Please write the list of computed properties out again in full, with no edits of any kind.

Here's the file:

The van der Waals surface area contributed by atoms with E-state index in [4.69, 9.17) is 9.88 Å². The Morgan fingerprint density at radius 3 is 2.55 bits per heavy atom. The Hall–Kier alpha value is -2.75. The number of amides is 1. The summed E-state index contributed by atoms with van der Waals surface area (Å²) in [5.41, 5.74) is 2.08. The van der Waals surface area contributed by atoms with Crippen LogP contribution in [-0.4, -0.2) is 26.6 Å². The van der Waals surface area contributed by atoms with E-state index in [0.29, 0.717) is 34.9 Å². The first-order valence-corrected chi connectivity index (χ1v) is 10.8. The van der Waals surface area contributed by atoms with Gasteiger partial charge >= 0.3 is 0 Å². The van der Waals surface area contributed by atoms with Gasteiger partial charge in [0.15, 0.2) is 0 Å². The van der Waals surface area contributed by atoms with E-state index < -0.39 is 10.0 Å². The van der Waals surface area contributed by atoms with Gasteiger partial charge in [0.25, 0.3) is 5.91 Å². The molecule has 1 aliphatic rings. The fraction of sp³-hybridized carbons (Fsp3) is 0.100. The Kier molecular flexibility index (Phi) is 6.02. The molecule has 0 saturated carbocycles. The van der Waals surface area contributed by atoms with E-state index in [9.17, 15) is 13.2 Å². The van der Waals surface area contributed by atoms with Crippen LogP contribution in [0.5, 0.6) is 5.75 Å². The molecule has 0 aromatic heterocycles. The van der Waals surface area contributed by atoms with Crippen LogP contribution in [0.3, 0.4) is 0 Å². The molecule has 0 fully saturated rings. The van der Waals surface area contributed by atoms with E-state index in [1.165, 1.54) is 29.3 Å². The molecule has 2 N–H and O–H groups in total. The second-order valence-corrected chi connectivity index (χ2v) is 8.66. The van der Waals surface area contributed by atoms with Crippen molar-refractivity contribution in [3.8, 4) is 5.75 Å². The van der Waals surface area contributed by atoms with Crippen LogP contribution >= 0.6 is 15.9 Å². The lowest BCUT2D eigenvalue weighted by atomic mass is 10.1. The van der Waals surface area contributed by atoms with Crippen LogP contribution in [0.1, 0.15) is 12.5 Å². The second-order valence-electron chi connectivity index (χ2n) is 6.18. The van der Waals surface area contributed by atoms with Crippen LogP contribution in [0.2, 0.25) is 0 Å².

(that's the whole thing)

The van der Waals surface area contributed by atoms with E-state index in [4.69, 9.17) is 9.88 Å². The Morgan fingerprint density at radius 3 is 2.55 bits per heavy atom. The Hall–Kier alpha value is -2.75. The number of amides is 1. The summed E-state index contributed by atoms with van der Waals surface area (Å²) in [5.41, 5.74) is 2.08. The van der Waals surface area contributed by atoms with Crippen LogP contribution in [-0.4, -0.2) is 26.6 Å². The van der Waals surface area contributed by atoms with E-state index in [0.29, 0.717) is 34.9 Å². The first-order valence-corrected chi connectivity index (χ1v) is 10.8. The van der Waals surface area contributed by atoms with Gasteiger partial charge >= 0.3 is 0 Å². The van der Waals surface area contributed by atoms with Gasteiger partial charge in [0.15, 0.2) is 0 Å². The van der Waals surface area contributed by atoms with E-state index < -0.39 is 10.0 Å². The van der Waals surface area contributed by atoms with Gasteiger partial charge in [0.25, 0.3) is 5.91 Å². The molecule has 1 aliphatic rings. The fraction of sp³-hybridized carbons (Fsp3) is 0.100. The Kier molecular flexibility index (Phi) is 6.02. The molecule has 0 saturated carbocycles. The van der Waals surface area contributed by atoms with E-state index in [9.17, 15) is 13.2 Å². The van der Waals surface area contributed by atoms with Crippen LogP contribution in [0.5, 0.6) is 5.75 Å². The molecule has 0 aromatic heterocycles. The van der Waals surface area contributed by atoms with Crippen LogP contribution in [0.3, 0.4) is 0 Å². The molecule has 0 fully saturated rings. The van der Waals surface area contributed by atoms with E-state index in [1.165, 1.54) is 29.3 Å². The molecule has 2 N–H and O–H groups in total. The second-order valence-corrected chi connectivity index (χ2v) is 8.66. The van der Waals surface area contributed by atoms with Crippen molar-refractivity contribution in [3.8, 4) is 5.75 Å². The van der Waals surface area contributed by atoms with Crippen LogP contribution >= 0.6 is 15.9 Å². The lowest BCUT2D eigenvalue weighted by atomic mass is 10.1. The van der Waals surface area contributed by atoms with Crippen LogP contribution in [0.1, 0.15) is 12.5 Å². The second-order valence-electron chi connectivity index (χ2n) is 6.18. The van der Waals surface area contributed by atoms with Crippen LogP contribution in [0.2, 0.25) is 0 Å².